Last Thursday at approximately 11:40 a.m. an alarm was sounded at Sunnyside's Bank of America branch, alerting police to a bomb threat.
According to FBI Supervisory Senior Resident Agent Frank Harrill, "It is a complex situation."
He said the situation "appeared to be an unusual, but dangerous twist on an increasingly common fraud scheme."
The 35-year-old Sunnyside man taken into custody as a result of the incident continues to be a person of interest, but it is the FBI's belief the man was a victim in the incident.
The subject had been "duped" into believing he was a winner of an international lottery, according to Harrill.
During an attempt to claim his prize, the subject called the "fraudster" from the bank. Harrill said the phone was handed to a bank employee.
He said the "fraudster" conveyed a bomb threat to the bank once the employee was on the line.
The employee sounded an alarm, as a result of the threat.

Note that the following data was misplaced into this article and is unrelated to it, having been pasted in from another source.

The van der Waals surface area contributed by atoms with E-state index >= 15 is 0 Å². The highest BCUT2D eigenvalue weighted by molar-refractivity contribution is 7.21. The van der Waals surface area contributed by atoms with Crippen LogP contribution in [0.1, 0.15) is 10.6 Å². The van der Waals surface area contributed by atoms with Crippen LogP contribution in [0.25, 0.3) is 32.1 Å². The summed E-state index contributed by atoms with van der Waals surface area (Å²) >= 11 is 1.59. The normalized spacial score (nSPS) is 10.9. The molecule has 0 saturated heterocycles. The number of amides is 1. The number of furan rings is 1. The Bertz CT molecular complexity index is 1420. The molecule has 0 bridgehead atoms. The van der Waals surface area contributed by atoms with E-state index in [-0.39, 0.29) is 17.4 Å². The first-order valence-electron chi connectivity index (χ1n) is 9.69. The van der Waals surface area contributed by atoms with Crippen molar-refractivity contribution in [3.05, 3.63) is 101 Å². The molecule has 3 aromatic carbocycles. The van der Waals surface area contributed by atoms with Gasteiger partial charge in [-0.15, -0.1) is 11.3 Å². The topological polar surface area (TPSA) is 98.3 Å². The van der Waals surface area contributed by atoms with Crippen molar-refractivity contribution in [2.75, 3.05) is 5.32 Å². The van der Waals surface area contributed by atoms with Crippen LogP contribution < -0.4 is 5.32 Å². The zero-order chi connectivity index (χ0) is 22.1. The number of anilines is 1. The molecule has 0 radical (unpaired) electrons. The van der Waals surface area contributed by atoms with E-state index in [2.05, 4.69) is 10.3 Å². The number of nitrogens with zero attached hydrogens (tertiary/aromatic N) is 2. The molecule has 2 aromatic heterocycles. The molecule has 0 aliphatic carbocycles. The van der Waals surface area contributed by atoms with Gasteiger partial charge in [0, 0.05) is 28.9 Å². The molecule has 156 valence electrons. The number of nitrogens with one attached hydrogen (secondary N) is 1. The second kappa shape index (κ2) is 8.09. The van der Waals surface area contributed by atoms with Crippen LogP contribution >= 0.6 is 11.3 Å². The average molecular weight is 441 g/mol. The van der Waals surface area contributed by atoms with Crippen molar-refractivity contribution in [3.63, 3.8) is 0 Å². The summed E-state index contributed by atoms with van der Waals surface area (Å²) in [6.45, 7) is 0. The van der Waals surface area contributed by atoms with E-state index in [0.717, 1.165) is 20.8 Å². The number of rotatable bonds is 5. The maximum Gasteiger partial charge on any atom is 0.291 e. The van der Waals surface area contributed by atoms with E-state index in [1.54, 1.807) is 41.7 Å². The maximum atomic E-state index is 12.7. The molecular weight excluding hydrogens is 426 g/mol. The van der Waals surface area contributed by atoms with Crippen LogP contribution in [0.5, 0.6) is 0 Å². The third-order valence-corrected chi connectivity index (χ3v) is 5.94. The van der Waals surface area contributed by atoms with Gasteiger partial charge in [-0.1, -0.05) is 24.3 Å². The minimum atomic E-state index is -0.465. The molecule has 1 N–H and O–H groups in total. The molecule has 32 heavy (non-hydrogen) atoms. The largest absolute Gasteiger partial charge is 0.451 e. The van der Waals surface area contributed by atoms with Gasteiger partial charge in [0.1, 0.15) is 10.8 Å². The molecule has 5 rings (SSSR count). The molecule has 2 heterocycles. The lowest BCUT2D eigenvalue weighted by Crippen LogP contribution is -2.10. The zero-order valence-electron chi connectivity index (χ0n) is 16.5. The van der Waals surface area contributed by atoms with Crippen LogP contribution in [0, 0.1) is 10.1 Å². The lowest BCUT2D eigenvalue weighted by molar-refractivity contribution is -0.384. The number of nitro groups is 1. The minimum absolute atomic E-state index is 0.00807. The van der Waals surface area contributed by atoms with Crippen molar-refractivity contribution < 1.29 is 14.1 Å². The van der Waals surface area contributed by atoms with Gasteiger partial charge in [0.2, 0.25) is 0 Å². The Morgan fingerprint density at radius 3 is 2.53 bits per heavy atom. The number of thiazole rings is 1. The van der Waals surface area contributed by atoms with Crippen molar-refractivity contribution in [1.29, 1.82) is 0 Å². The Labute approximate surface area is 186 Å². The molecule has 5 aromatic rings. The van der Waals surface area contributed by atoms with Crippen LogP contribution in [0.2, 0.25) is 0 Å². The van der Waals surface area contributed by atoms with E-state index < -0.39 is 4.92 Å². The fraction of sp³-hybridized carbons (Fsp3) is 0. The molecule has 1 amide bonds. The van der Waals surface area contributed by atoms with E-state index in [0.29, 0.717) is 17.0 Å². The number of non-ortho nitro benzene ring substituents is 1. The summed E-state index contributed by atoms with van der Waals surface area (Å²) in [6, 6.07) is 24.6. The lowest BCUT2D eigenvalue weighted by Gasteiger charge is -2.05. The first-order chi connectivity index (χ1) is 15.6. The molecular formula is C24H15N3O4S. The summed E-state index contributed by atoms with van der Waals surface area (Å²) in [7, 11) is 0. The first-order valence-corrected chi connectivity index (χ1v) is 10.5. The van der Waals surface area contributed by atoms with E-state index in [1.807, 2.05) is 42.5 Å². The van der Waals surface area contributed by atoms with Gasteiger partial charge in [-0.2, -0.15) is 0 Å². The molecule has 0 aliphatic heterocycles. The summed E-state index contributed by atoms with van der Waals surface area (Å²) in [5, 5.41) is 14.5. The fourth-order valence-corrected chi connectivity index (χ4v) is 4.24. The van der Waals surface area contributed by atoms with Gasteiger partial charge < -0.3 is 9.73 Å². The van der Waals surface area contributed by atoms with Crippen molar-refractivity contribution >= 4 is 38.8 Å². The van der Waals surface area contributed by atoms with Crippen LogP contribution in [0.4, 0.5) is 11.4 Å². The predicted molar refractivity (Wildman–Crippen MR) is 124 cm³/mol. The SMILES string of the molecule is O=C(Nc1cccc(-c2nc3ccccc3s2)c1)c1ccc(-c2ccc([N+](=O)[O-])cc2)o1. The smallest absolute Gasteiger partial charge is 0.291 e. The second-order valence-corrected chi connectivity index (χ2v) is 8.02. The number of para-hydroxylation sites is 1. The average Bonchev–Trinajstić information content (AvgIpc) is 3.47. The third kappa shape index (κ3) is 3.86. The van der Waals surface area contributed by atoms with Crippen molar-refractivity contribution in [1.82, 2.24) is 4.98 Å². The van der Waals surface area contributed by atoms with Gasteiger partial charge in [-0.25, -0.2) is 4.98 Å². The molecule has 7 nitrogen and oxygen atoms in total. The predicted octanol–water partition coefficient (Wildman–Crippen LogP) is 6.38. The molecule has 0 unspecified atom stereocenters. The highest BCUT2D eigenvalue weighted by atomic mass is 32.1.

"The ensuing law enforcement response unnecessarily consumed a great deal of resources, producing a potentially dangerous situation," said Harrill.
He said the scenario is a reminder to all citizens that "...there is no such thing as an international lottery, either via telephone, mail or the internet."
Harrill said no person should have to make a payment to receive a prize of any kind, and wire transfers do not have any recourse.
"Western Union, Moneygram or wire transfers of any type should be sent to an individual one knows personally or for whom ID is confirmed in some physical way," said Harrill.
"The bank employees and law enforcement acted in a professional manner (Thursday), diffusing what could have been a dangerous and tragic incident," he commented.